1,625 229 -
Polymerase chain reaction for Mycobacterium tuberculosis DNA detection from ocular fluids in patients with various types of choroiditis in a referral eye center in India
Jyotirmay Biswas, Mohmmad Salman Kazi, Vishvesh Ashokkumar Agarwal, Md. Shahid Alam, K Lily Therese
Dec 2016, 64(12):904-907
DOI:10.4103/0301-4738.198857  PMID:28112131
Aims: The aim of this study was to detect Mycobacterium tuberculosis (MTB) DNA with polymerase chain reaction (PCR) in aqueous or vitreous samples of patients suffering from choroiditis presumed to be infectious origin. Settings and Design: Hospital-based, retrospective case–control study. Subjects and Methods: In all, forty eyes of forty patients with choroiditis divided into two groups – Group A (serpiginous-like choroiditis, ampiginous choroiditis, multifocal choroiditis) and Group B (choroidal abscess, miliary tuberculosis (TB), choroidal tubercle) were analyzed retrospectively. In 27 controls (patients without uveitis undergoing phacoemulsification), anterior chamber aspirate was done and sample subjected to real-time PCR. Patients underwent nested PCR for MTB using IS6110 and MPB64 primers from aqueous (n = 39) or vitreous (n = 1). All patients underwent detailed ophthalmological examination by slit-lamp biomicroscopy, fundus examination by indirect ophthalmoscopy, and fundus photograph and fundus fluorescein angiography if required. Statistical Analysis: Positive results of PCR for MTB within the group and between two groups were statistically analyzed using Chi-square test. Results: There were 25 males and 15 females. Mean age at presentation was 34.66 years (range, 14–62). PCR positivity rates were 41.3% (n = 12/29) and 81.82% (n = 9/11) in Groups A and B, respectively. No controls had PCR-positive result. Comparison of PCR positivity rates showed statistically significant difference between Groups A and B (P = 0.028). Systemic TB was detected in 57.14% (n = 12/21) of all PCR-positive cases (Group A - 33.3%, n = 4/12; Group B - 88.9%, n = 8/9). Systemic antitubercular treatment (ATT) for 9 months and oral steroids were successful in resolution of choroiditis in all PCR-positive patients (n = 21) without disease recurrence. Conclusions: Eyes with choroiditis of suspected/presumed tubercular origin should be subjected to PCR for diagnosis of TB and subjected to ATT for prevention of recurrences.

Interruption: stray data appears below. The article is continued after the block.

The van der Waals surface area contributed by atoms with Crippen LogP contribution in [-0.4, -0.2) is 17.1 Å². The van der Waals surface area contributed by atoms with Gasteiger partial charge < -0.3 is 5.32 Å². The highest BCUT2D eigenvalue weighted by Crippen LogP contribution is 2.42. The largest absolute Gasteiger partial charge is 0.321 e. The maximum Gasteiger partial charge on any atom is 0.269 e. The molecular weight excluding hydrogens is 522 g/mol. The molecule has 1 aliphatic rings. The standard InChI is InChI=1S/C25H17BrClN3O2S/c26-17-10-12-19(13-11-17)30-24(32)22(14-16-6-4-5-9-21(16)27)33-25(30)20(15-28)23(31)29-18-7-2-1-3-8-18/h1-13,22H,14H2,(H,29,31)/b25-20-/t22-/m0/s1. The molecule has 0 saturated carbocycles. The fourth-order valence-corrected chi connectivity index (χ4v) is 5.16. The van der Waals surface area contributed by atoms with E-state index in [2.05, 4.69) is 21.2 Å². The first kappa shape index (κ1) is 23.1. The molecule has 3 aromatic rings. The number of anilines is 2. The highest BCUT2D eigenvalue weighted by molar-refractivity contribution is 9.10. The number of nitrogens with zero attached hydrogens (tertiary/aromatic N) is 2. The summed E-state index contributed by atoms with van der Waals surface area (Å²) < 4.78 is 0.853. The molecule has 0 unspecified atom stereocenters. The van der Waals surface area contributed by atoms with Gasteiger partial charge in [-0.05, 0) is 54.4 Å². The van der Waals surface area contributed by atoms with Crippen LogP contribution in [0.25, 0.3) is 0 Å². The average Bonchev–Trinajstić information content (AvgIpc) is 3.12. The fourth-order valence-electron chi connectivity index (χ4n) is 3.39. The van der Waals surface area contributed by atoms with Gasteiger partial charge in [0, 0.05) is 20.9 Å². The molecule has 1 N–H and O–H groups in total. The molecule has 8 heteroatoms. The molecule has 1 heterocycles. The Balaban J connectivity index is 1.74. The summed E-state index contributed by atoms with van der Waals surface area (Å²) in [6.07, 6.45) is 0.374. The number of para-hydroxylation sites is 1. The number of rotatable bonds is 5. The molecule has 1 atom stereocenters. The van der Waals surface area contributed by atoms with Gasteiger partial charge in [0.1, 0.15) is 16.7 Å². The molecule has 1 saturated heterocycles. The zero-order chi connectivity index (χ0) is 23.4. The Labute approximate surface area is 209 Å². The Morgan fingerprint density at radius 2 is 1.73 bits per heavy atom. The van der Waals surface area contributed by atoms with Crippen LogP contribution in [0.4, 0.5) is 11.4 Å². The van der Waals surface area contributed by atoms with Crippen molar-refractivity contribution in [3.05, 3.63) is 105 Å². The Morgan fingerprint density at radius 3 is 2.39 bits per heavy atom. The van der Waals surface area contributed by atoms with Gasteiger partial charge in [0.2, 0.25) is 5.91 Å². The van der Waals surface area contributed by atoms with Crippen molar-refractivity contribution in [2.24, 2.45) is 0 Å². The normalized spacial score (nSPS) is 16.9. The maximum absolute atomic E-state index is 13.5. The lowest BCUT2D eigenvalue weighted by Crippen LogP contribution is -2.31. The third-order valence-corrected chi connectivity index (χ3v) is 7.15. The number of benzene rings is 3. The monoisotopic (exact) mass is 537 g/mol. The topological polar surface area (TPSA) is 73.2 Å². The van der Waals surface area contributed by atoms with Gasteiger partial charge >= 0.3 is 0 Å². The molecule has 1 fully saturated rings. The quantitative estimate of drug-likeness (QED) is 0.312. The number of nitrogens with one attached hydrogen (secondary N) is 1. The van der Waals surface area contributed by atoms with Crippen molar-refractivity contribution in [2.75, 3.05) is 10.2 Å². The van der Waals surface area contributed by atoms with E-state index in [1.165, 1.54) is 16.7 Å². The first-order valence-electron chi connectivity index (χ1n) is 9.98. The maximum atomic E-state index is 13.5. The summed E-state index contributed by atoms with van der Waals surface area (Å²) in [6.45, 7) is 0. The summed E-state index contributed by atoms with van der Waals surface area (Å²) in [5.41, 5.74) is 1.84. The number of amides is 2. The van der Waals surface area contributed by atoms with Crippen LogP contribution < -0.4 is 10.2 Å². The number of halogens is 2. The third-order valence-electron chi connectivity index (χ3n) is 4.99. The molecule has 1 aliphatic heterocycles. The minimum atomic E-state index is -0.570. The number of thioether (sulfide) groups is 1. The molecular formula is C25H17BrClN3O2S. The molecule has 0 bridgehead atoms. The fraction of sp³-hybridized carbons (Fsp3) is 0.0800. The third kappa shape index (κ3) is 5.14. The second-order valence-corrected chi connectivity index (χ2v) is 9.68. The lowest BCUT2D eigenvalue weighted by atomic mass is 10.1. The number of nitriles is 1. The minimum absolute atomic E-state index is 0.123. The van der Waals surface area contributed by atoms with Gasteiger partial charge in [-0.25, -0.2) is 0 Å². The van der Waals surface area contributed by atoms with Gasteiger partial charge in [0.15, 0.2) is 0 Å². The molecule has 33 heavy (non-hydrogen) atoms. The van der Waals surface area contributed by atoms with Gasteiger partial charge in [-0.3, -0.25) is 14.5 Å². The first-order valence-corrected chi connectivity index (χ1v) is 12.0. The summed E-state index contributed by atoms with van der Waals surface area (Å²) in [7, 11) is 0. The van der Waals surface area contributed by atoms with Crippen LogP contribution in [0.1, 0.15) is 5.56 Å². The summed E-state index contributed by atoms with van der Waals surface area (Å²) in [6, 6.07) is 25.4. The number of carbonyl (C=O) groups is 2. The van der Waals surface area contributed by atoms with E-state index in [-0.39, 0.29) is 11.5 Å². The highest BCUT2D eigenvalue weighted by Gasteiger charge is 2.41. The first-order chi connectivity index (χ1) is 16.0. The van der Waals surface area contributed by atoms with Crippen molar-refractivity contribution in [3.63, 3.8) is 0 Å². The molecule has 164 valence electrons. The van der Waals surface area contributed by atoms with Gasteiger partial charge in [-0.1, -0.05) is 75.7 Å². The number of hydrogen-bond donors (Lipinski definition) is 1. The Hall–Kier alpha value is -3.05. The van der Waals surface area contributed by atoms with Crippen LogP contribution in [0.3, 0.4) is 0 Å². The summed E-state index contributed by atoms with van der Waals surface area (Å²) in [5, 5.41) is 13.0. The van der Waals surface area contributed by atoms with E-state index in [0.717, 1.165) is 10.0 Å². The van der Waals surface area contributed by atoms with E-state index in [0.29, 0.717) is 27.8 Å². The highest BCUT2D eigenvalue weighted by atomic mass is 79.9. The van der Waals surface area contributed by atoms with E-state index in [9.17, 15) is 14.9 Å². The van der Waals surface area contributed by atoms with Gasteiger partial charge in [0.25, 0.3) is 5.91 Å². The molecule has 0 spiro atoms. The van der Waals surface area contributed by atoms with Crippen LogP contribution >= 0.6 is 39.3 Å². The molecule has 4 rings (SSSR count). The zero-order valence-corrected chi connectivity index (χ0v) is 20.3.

1,563 276 -
Transconjunctival dacryocystorhinostomy: An aesthetic approach
Anasua Ganguly, Kesarpu Ramarao, Samir Mohapatra, Suryasnata Rath
Dec 2016, 64(12):893-897
DOI:10.4103/0301-4738.198855  PMID:28112129
Purpose: To report the anatomical and cosmetic outcome of transconjunctival dacryocystorhinostomy (TDCR) in an Asian Indian population. Methods: TDCR was initially performed in cadaver eyes followed by patients with primary acquired nasolacrimal duct obstruction (NLDO). This was a prospective noncomparative case series of all consecutive TDCRs performed between April 2013 and June 2015. Outcome measures were anatomical patency, epiphora, presence of diplopia, aesthetic outcome, and health status. Results: A total of 17 (18 eyes) patients with a mean age 43.9 ± 11.8 years (range, 32–75) were included in the study. Eight were males, and one patient underwent TDCR in both eyes. TDCR was successfully performed in 15/18 (82%) eyes under local anesthesia. Procedure converted to transcutaneous external DCR in two and dacryocystectomy in one patient each. Mean duration of surgery was 52.6 (range, 29–110) min. Anatomical patency and relief from epiphora was achieved in all (15/15) eyes after TDCR at a median follow-up of 15.5 months. At final follow-up, objective assessment of the cosmetic outcome graded the surgical scar at the lateral canthus as invisible in all except one and conjunctival fornix as visible only after eyelid eversion in all patients. Disturbance of the medial fat pad was not seen in any patient. A questionnaire-based health status evaluation showed marked improvement in anxiety/depression before and after TDCR with an overall well-being score of 88 on a scale of 0–100 (worst–best) after TDCR. Conclusions: TDCR offers a promising aesthetic approach in patients with primary acquired NLDO and gives excellent functional and cosmetic outcome.